I recently received a forwarded newsletter from a colleague with the introduction, “Darn science teachers!” What on earth could he be referring to? Science teachers are awesome!
The Columbia Basin Bulletin distributed a newsletter article about how teachers are inadvertently releasing invasive species into the environment. According to a study funded by National Oceanic and Atmospheric Administration and conducted by Sea Grant, my colleague was complaining about a common issue across the U.S. and Canada. Of teachers surveyed one out of four educators who used live animals as part of their science curriculum released the organisms into the wild after they were done using them in the classroom.
Washington has only one native crayfish species, the signal crayfish (Pacifasticus leniusculus). Invasive species have begun to appear in norhtwest rivers.
So what does it mean to be an invasive species? Some non-native species are benign or may even be good for the environment. But populations of other non-native species explode after introduction, significantly harming the environment or human health. Invasive species may harm native species by competing against them for food, space or other resources. They can endanger human health by introducing parasites and pathogens. Once established, most nonnative species are impossible to eliminate.
In the northwest, the crayfish has been identified as a particular “invader of interest.”
Non-native crayfish frequently:
- displace native crayfish,
- reduce the amount and kinds of aquatic plants,
- decrease the density and variety of invertebrates (animals lacking a backbone), and
- reduce some fish populations.
Oregon Field Guide: Crayfish Invasion Eastern crayfish invade Oregon rivers through a surprise route: 4th Grade classrooms.
Looking for solutions in WashingtonDon’t forget, in my opinion, science teachers are awesome! In the same survey where teachers reported releasing invasive species they also told researchers they don’t want to be part of the problem. They want to be part of the solution.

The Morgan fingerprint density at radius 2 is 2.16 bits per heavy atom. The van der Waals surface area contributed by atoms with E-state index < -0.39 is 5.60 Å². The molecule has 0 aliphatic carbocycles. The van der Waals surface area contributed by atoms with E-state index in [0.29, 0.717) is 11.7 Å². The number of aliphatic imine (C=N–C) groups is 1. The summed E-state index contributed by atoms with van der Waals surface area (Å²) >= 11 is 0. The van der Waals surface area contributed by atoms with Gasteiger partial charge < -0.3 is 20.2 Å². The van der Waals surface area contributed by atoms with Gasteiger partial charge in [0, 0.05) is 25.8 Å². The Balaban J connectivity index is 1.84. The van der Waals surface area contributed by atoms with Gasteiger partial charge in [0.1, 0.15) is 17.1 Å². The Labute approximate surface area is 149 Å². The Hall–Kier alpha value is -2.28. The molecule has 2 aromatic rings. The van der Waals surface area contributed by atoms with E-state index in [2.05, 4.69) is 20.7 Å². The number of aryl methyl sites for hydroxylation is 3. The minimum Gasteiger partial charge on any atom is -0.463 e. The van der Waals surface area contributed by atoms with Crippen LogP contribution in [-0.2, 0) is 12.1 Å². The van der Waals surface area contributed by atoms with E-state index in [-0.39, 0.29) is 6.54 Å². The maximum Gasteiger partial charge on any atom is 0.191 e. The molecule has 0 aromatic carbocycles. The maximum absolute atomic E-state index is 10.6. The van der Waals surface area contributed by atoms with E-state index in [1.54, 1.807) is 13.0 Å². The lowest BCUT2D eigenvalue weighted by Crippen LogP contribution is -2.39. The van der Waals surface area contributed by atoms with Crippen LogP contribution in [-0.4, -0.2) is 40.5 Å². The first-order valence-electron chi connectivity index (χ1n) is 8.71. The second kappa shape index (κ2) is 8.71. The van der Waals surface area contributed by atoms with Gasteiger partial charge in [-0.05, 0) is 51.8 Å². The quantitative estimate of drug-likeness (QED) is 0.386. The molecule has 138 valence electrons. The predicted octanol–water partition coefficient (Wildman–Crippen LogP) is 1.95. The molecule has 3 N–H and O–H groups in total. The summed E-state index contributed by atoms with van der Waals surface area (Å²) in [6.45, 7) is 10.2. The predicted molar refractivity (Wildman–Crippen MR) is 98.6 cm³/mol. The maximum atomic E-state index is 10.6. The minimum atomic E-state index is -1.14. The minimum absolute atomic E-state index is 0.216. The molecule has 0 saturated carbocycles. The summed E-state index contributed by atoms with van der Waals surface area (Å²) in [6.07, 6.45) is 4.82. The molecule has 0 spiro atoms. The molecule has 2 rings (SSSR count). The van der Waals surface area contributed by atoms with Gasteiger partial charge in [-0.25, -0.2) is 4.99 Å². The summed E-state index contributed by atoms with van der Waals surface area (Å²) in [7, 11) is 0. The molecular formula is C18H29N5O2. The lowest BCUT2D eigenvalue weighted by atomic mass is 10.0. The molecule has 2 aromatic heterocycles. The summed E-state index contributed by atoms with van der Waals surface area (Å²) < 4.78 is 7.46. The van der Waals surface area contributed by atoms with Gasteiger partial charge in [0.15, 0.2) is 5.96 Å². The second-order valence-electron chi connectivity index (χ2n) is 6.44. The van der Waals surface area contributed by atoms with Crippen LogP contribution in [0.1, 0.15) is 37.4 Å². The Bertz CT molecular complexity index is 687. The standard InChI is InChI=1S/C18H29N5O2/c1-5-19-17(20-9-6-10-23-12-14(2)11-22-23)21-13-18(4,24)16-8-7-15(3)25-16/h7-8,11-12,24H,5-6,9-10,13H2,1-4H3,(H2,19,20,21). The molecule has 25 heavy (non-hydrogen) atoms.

In Washington several organizations have gathered together to come up with a solution. The University of Washington, Pacific Education Institute, Washington Department of Fish and Wildlife (WDFW), and the Office of Superintendent of Public Instruction (OSPI) have collaborated to get local, native crayfish into classrooms.
OSPI resources for teachers that use crayfish in the classroom include:
- WDFW general Crayfish Permit (PDF)
- Tips on crayfish care and handling in the classroom (PDF)
- Tips on observing and collecting crayfish in the field (PDF)
Having live species to observe and care for is an important component of student learning. It is much more engaging for students to see the “structures of life” first hand. Caring for an organism and learning about the proper components of its ecosystem, rather than watching a video clip or reading about it in a book, also increases student enthusiasm. As scientists and researchers undertake the multi-pronged approach to educate teachers and citizens, the message filters into the classroom. Our students aren’t just learning about crayfish; they are gaining an understanding of our environment.
What you can doLearn more about invasive plants and animals in Washington and how they are being managed from Washington Invasive Species Education (WISE) webpage.
If you think you have spotted an invasive species you can report sightings: